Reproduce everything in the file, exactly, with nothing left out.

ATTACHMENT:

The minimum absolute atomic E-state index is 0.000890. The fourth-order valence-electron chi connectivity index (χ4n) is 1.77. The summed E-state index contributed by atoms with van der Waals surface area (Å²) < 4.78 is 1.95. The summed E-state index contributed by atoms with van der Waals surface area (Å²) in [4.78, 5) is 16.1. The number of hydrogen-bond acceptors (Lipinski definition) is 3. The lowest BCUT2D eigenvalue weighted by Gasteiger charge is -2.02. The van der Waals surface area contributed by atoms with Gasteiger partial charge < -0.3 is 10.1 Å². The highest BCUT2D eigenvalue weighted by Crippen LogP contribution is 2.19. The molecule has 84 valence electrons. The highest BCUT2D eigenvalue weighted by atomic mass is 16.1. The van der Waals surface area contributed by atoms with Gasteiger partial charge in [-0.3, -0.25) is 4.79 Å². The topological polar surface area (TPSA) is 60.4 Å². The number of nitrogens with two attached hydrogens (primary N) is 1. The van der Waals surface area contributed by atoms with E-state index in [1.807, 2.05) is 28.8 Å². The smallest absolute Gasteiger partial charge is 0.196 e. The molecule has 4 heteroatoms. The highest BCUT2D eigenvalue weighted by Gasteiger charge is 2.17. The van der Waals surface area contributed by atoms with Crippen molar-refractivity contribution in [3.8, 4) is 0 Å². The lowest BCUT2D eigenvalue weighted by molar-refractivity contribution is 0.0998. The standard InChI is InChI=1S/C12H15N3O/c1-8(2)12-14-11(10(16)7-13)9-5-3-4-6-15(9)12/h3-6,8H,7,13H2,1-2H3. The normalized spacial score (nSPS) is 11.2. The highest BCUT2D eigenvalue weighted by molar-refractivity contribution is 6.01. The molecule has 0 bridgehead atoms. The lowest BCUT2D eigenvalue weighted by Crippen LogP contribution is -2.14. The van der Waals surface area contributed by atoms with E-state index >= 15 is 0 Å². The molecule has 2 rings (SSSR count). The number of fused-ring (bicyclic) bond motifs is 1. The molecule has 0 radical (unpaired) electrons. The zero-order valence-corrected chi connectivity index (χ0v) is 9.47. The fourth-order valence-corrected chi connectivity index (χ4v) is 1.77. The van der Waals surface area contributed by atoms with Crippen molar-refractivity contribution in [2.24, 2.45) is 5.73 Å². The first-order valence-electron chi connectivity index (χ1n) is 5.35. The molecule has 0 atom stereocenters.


The minimum absolute atomic E-state index is 0.000890. The fourth-order valence-electron chi connectivity index (χ4n) is 1.77. The summed E-state index contributed by atoms with van der Waals surface area (Å²) < 4.78 is 1.95. The summed E-state index contributed by atoms with van der Waals surface area (Å²) in [4.78, 5) is 16.1. The number of hydrogen-bond acceptors (Lipinski definition) is 3. The lowest BCUT2D eigenvalue weighted by Gasteiger charge is -2.02. The van der Waals surface area contributed by atoms with Gasteiger partial charge < -0.3 is 10.1 Å². The highest BCUT2D eigenvalue weighted by Crippen LogP contribution is 2.19. The molecule has 84 valence electrons. The highest BCUT2D eigenvalue weighted by atomic mass is 16.1. The van der Waals surface area contributed by atoms with Gasteiger partial charge in [-0.3, -0.25) is 4.79 Å². The topological polar surface area (TPSA) is 60.4 Å². The number of nitrogens with two attached hydrogens (primary N) is 1. The van der Waals surface area contributed by atoms with E-state index in [1.807, 2.05) is 28.8 Å². The smallest absolute Gasteiger partial charge is 0.196 e. The molecule has 4 heteroatoms. The highest BCUT2D eigenvalue weighted by Gasteiger charge is 2.17. The van der Waals surface area contributed by atoms with Crippen molar-refractivity contribution in [3.8, 4) is 0 Å². The lowest BCUT2D eigenvalue weighted by molar-refractivity contribution is 0.0998. The standard InChI is InChI=1S/C12H15N3O/c1-8(2)12-14-11(10(16)7-13)9-5-3-4-6-15(9)12/h3-6,8H,7,13H2,1-2H3. The normalized spacial score (nSPS) is 11.2. The highest BCUT2D eigenvalue weighted by molar-refractivity contribution is 6.01. The molecule has 0 bridgehead atoms. The lowest BCUT2D eigenvalue weighted by Crippen LogP contribution is -2.14. The van der Waals surface area contributed by atoms with E-state index >= 15 is 0 Å². The molecule has 2 rings (SSSR count). The number of fused-ring (bicyclic) bond motifs is 1. The molecule has 0 radical (unpaired) electrons. The zero-order valence-corrected chi connectivity index (χ0v) is 9.47. The fourth-order valence-corrected chi connectivity index (χ4v) is 1.77. The van der Waals surface area contributed by atoms with Crippen molar-refractivity contribution in [2.24, 2.45) is 5.73 Å². The first-order valence-electron chi connectivity index (χ1n) is 5.35. The molecule has 0 atom stereocenters.